There are many issues that older people have to live with that have an effect on eating, from false teeth to post-stroke function loss. In some cases, your parent may have a normal appetite but not be able to eat easily or feel embarrassed about eating.
Simple-to-eat food is key here, so vegetables can be well-cooked, but avoid serving puree as long as possible. No one likes to feel they are being made to revert to infancy. Instead, market the food as soup. Broths are also a good way to keep fluid levels up.
Ensuring nutrients meet health needs
Sometimes your parent or loved one might have a health problem that affects how and what they eat. A diabetic, for example, requires small meals frequently and must limit their sugar intake. Food sensitivities are less likely in older people, but low iron and B12 levels are common as meats and eggs are harder to eat.
Some things to avoid
It’s also worth remembering that certain foodstuffs should be avoided in older people, as they can cause food poisoning in those with reduced immune systems.
These include raw eggs and meringue or cake icing, soft cheeses such as Brie and Camembert and any raw meat or fish. Washing fruits such as strawberries is also important, to remove fertilizer that may have come from manure. This is something your live-in care professional should be able to help with.
With so many things to consider, it is no wonder that many older people living alone struggle to ensure their diets remain healthy. Unfortunately, malnutrition is sometimes the cost of independent living where no in-home care is available. Arranging private elderly care in the home is the best way to make sure your parent gets the food and drink they need, when they need it.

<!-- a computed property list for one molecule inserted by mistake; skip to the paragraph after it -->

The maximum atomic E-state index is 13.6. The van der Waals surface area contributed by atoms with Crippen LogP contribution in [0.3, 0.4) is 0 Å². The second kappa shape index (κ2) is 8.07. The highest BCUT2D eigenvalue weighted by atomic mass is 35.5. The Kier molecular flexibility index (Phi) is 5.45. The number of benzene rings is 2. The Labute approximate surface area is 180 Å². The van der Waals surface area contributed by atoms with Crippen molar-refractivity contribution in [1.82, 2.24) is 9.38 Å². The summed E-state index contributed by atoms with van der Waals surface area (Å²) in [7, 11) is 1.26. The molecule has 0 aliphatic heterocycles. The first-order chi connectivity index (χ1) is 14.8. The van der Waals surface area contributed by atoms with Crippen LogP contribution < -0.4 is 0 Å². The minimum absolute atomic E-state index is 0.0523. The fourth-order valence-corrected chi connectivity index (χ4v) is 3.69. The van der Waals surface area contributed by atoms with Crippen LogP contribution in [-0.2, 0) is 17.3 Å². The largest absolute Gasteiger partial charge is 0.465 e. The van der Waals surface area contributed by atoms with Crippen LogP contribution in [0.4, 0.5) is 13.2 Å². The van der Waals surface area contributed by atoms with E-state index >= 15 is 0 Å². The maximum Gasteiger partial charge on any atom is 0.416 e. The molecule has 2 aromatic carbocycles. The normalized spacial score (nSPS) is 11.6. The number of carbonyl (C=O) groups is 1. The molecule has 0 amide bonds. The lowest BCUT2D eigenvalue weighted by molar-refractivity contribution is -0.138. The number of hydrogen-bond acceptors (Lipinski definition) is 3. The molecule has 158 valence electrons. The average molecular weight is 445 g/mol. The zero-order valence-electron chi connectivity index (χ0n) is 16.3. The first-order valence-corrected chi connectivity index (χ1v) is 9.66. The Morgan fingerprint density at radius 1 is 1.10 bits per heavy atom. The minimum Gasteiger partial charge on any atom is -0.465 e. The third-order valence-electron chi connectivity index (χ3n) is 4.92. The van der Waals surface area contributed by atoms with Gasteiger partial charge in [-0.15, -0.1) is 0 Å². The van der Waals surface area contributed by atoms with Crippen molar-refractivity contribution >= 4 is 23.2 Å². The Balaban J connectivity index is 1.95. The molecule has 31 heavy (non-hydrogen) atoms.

Good nutrition is a big concern of many people looking for 24/7 care for their parents. Unlike that of a care home, live-in home care means your parent has a caregiver on hand who has no other care recipients to consider.
They’ll make meals for themselves as well as your parent, and the majority of the time these meals will be taken together, or sometimes the caregiver will just concentrate on helping your loved one to eat. When it comes to maintaining healthy eating and drinking routines, private care from a live-in carer is the safest route to take.
Home Care: When Is It Appropriate?
There are many different times home care can be helpful. Sometimes just a short period of care at home is enough to make a difference, but more often families may decide that they need an extended period of elderly care in the home for an older family member.
Home Care: What's the best way to hire a home carer?
There are a number of ways in which you can hire a home carer. You can use a specialist such as Elder to provide your loved one with a carefully vetted and matched carer, or you can employ a carer directly. You will no doubt want to consider all options when making the decision in order to find the most suitable solution for you and your loved one.
Home Care: What is Respite Care?
Respite care involves a carer taking a short break while someone else looks after a loved one. This temporary arrangement can cover all types of care at home including companion care, elderly care and dementia care. Respite care can also offer more specialised help for an older person, particularly if they’re recuperating after illness or a stay in hospital or need dementia care.
Home Care: What is Palliative Care?
Palliative care is the support, care and treatment needed by someone who is living with what is often called a life-limiting condition or illness. This type of care is also known as supportive care and may extend to family and friends, as well as the primary care recipient.
Home care: what does it provide?
Home care is a good way of providing elderly care and care for people who are recovering from illnesses or have mobility issues.
Home care: what are the costs?
The costs of home care to an individual can vary widely and are dependent on many different factors. These include the type of care needed, how many hours a week you need a caregiver to be present, your own financial situation, where in the UK you live and whether you are eligible for any assistance with your care fees.